Pictured above: definitely not targeting.
Congrats to the Kansas Jayhawks for starting 4-0 in consecutive seasons for the first time since 1915. (My god I got sick of seeing that stat all over social media.)
Also congrats to me, who is now 33% of the way to being 100% correct on my predictions for the season. OK, OK, so I haven’t exactly nailed the scores exactly, but 4-0 is 4-0, and we take those.
BYU took a 17-14 lead into halftime before the Jayhawks ripped off a 24-10 second half to put an exclamation point on the non-conference schedule. Both teams used ball-control offenses to nearly split the time of possession: Kansas behind its rushing attack, and BYU behind its short passing game. So what was the difference?
Yards per play and turnovers.
BYU ran 17 more offensive plays than Kansas did, but gained just 15 more yards than the Jayhawks. Therefore, KU averaged 6.3 yards per play, while BYU went for just 5.0 yards per play.
Your amazing stat of the week: BYU picked up just 9 rushing yards on 22 attempts. (That’s 0.4 yards per rush.) That’s the fewest allowed by a Kansas defense since UTEP picked up 4 yards on 20 attempts back in 2009.
Take out quarterback sacks and WR run plays, and BYU’s running backs still only picked up 38 yards on 15 carries, a 2.5 ypc clip. Meanwhile, KU’s backs dominated, with Devin Neal, Daniel Hishaw, and Dylan McDuffie combining for 168 yards on 27 carries, a 6.2 ypc average.
The Kansas defense continued to pressure the opposing backfield, while the KU offensive line held strong against its opponent. KU was credited with 7 TFL including 3 sacks and 2 QBH, while BYU notched just 4 TFL, 1 sack, and was not credited with a QBH.
The Jayhawk secondary was kept busy by BYU’s passing game (51 pass attempts!) but the ‘Hawks hit hard and often. Kansas scored two defensive touchdowns, forced two fumbles (recovered one!), had two INTs, and was credited with 9 (!) pass breakups, nearly doubling the season total, as Kansas had 10 of those in its first three games combined.
BYU came into this game with just two turnovers in its first three games, but Kansas won the turnover battle 3-0, with two of those leading directly to defensive touchdowns.
Kansas converted a season low percentage on third downs at 4-8 (50.0%), while BYU hit on 6-14 (42.9%). Notably, KU was 4-5 on third down in the second half. BYU was 2-4 on fourth down, while KU failed to convert its only attempt (interestingly enough, on the first drive of the game).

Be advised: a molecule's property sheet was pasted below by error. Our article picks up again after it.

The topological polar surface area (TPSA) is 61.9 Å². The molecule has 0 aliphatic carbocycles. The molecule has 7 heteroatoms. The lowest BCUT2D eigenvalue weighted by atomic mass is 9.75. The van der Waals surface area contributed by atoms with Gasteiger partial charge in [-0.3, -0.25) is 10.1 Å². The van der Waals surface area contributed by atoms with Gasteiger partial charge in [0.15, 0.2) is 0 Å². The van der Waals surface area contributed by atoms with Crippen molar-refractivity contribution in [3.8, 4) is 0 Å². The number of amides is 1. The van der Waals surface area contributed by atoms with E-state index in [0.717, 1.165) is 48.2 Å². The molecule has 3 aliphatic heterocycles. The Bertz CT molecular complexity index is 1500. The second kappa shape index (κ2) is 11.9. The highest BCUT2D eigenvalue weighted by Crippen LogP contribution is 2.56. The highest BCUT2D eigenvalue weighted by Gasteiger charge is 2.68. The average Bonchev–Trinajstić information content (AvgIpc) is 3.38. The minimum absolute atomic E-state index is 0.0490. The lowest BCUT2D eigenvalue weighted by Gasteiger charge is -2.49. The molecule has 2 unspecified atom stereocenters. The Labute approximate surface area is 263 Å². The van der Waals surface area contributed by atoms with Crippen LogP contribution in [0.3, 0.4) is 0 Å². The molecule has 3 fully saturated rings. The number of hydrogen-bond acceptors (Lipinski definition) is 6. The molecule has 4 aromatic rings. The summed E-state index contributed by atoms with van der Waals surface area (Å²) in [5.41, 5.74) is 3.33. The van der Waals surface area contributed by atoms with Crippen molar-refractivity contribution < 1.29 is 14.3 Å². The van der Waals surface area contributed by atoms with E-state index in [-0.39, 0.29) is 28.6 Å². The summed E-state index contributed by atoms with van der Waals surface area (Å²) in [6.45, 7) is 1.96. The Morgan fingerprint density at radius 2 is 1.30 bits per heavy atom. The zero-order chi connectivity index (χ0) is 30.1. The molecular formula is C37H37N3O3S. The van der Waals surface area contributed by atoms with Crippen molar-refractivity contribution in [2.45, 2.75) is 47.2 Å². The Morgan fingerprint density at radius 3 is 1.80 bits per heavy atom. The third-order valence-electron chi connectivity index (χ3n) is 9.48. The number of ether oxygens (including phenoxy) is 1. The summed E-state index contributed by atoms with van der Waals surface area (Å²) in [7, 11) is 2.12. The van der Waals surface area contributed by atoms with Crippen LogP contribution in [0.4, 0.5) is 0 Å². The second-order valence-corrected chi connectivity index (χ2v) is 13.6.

Too easy here to say “the offense” so how about... the rush defense? Defense in general?? THE KICKER??? There are enough legitimate reasons to be pleased with KU’s performance in this one, I’ll let y’all decide this week.
KU may officially be a second-half team, as the offense did take a little bit to get going. The Jayhawks scored on all three drives of the second half, but saw consecutive drives in the second quarter go backward.
Penalties continue to be an issue for this team. Kansas was flagged 7 times, with 3 of those resulting directly in a BYU first down and another one killing a first half drive right after BYU scored to tie the game at 14.
Jalon Daniels was solid once again, although perhaps not his usual flashy self, going for 130 pass yards on 14-19 passing with 3 TDs and, once again most importantly, no INTs (although there was an INT taken off the board due to defensive holding on BYU). Daniels also had 54 rush yards on 9 attempts.
Devin Neal picked up 91 yards on 17 carries with a long of 21, and chipped in 14 yards on 3 receptions as well.
Daniel Hishaw added 60 yards on 8 carries.
Dylan McDuffie contributed 17 yards on two carries.
Lawrence Arnold led KU with 4 receptions for 34 yards.
Jared Casey pitched in with 2 receptions for 27 yards.
Quentin Skinner added 22 yards on 2 receptions.
Luke Grimm, however, was the fantasy star, with 2 TDs on 2 receptions that covered 18 yards.
Trevor Kardell had one reception for 15 yards, but it was a big one as it went for a TD.
Austin Booker led KU defensively with 7 tackles, including 2.5 TFL and 1.5 sacks.
Kenny Logan was credited with 4 tackles and also had the tip-drill INT that he returned to the end zone.
Cobee Bryant added 3 tackles, a TFL, forced a fumble (pictured above) and then returned it for a TD.
Damon Greaves booted two punts for a 42.0 yard average.
Seth Keller remained perfect on the year, nailing a 23-yard field goal that iced the game for Kansas late in the fourth quarter.